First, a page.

John R. Hallowell, Gunter Plaut, oral history interviews, International Liberator’s Conference, October 1981, Washington DC, (hereafter cited as ILC); George Wehmoff, Bert Weston, oral history interview transcripts, Emory University, Robert F. Crawford Witness to the Holocaust Project, (hereafter cited as Emory); Johnson, 2, interview transcript, JCRC-ADL of Minnesota and the Dakotas, (hereafter cited as JCRC); Thomas Hale, The Cauldron, 1943-1945: Recollections and Letters of a Field Service Driver, (Hines Point, Vineyard, New Haven, 1990), (hereafter cited as The Cauldron), 97; David Malachowsky, Days of Remembrance –Victims of the Holocaust, (Department of Defense, Washington DC, 1989), (hereafter cited as Days), 32; Victor Wiegard, interview, ILC; Robert Perelman, 2, Frank Bezares, 6, Joseph B. Kushlis, 10, William Jucksh, 9, Henry Birnbrey , 6, interview transcripts, Emory; John B. MacDonald, 2, Theresa Ast - Holocaust Witness Dissertation Project Questionnaire, (hereafter cited as Ast Project).
 Lionel Rothbard, 3 June 1993, letter to Theresa Ast; Sherman V. Hasbrouck, Brigadier General, “Reflections on the 97th Infantry Division,” 18 June 1988, 97th Infantry Division Papers, United States Army Military History Institute, Carlisle Barracks, Pennsylvania, (hereafter cited as MHI); Bert P. Ezell, Albert Duncan, oral history interviews, Dallas Memorial Center for Holocaust Studies at Southern Methodist University, circa 1980, (hereafter cited as DMC); Robert Zimmer, Ernest James, oral history interviews, United States Holocaust Memorial Museum Research Institute, Record Group 50.030, 1990-1992, (hereafter cited as USHMM); Manfred Steinfeld, interview, Holocaust Memorial Foundation of Illinois – Oral History Documentation Project, 1982-1984, (hereafter cited as HMFI); Jack R. Blake, 6, Floyd Samuel Gibson, 2 T. J. Lewis, 6, Robert McIsaac, 3, Dee Richard Eberhart, 2, Arthur L. Samuelson, 2, 11, Ast Project; Howard Wiseburg, 2, 3, 10, Bill Allison, 10, W. W. Dunagan, 6, Joseph B. Kushlis, 10, interview transcripts, Emory; Marvin M. Josephs, interview, Oral Documentation Project of the Holocaust Center of Greater Pittsburgh, (hereafter cited as ODP); Ralph Mueller and Jerry Turk, Report After Action: The Story of the 103rd Infantry Division, (Innsbruck: Wagnerische Universitats-Buchdruckerei, 1945) 131; Robert Sharon Allen, Lucky Forward, The History of Patton’s Third U.S. Army, (New York: Vanguard Press, 1947), (hereafter cited as Lucky Forward ), 370; Eric Lieseroff, cited in Yaffa Eliach and Brana Gurewitsch, Liberators: Eyewitness Accounts of the Liberation of the Concentration Camps, (New York: Center for Holocaust Studies, Documentation and Research, 1981), (hereafter cited as Liberators), 2; Frederick Walters, interview, Holocaust Oral History Archive of Gratz College, Pennsylvania, (hereafter cited as Gratz).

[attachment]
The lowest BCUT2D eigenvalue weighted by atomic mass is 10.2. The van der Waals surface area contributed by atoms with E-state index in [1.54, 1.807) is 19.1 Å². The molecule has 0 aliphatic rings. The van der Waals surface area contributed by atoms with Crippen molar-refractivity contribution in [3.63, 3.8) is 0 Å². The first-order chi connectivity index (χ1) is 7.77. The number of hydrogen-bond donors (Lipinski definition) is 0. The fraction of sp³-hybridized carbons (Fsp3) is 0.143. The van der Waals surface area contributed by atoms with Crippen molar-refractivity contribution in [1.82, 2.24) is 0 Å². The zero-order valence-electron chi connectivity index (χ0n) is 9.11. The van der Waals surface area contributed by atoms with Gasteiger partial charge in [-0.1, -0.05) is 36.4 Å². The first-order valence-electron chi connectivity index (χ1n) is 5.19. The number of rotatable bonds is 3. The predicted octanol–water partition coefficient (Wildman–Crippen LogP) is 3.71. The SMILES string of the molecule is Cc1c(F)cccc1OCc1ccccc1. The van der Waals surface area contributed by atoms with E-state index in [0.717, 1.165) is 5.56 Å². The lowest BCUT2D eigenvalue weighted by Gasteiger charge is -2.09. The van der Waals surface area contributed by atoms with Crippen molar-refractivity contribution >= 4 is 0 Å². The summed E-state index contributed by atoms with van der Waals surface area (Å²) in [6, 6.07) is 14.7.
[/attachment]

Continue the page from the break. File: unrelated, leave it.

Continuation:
William Warde, 27 July 1993, letter to Theresa Ast, (Company A, 232nd Regiment, 42nd Infantry Division).
 Arthur L. Johnson, 2, interview transcript, JCRC.
 Curtis Whiteway, 99th Infantry Division Papers, MHI, 11.
 Brendan Phibbs, The Other Side of Time: A Combat Surgeon in World War II, (Boston: Little, Brown and Company, 1987), (hereafter cited as Other Side), 334.
 Theodore Powell, Winter 1993, interview by Theresa Ast, (232nd Regiment, 42nd Infantry Division).
 History, 1st Battalion, 232nd Infantry Regiment, 42nd Infantry Division, to Headquarters, 13 May 1945, 42nd Infantry Division Papers, MHI ; Prisoner of War and Displaced Persons Division, Reconnaissance Report, April 1945, Record Group 332, National Archives and Records Administration, Washington, DC, (hereafter cited as NARA).
Questions & Answers
What % of Germans knew about the death camps?
Historians do not usually speak in terms of %, but the real problem here is that the Death Camps were in Poland, far away from the German-Polish border - Nazis were evil, not necessarily stupid. The SS, some regular army, top Nazi officials and some train engineers and crew knew about the Death camps. What is true is that "most" adult Germans knew about the work, slave labor, and concentration camps because there were hundreds and hundreds of them all over Germany and the Nazis made little effort to hide them at all.Helpful 1
Probably, in my opinion, most Germans knew or suspected something was going on regarding concentration camps, but what could they have done about it in a totalaritian society?
What they could have done depends upon when they decided to take action. (1) Germany was not a totalitarian society when Hitler came to power...there was a window when people could resist. (2) Many people did resist in many ways all through the war years and many of them paid a terrible price and were murdered. However, many of them survived, lived to write books about the Nazis, the camps, the resistance movements they participated in. There is a vast literature on this subject. Books on resistance are not hard to find if you are interested.Helpful 1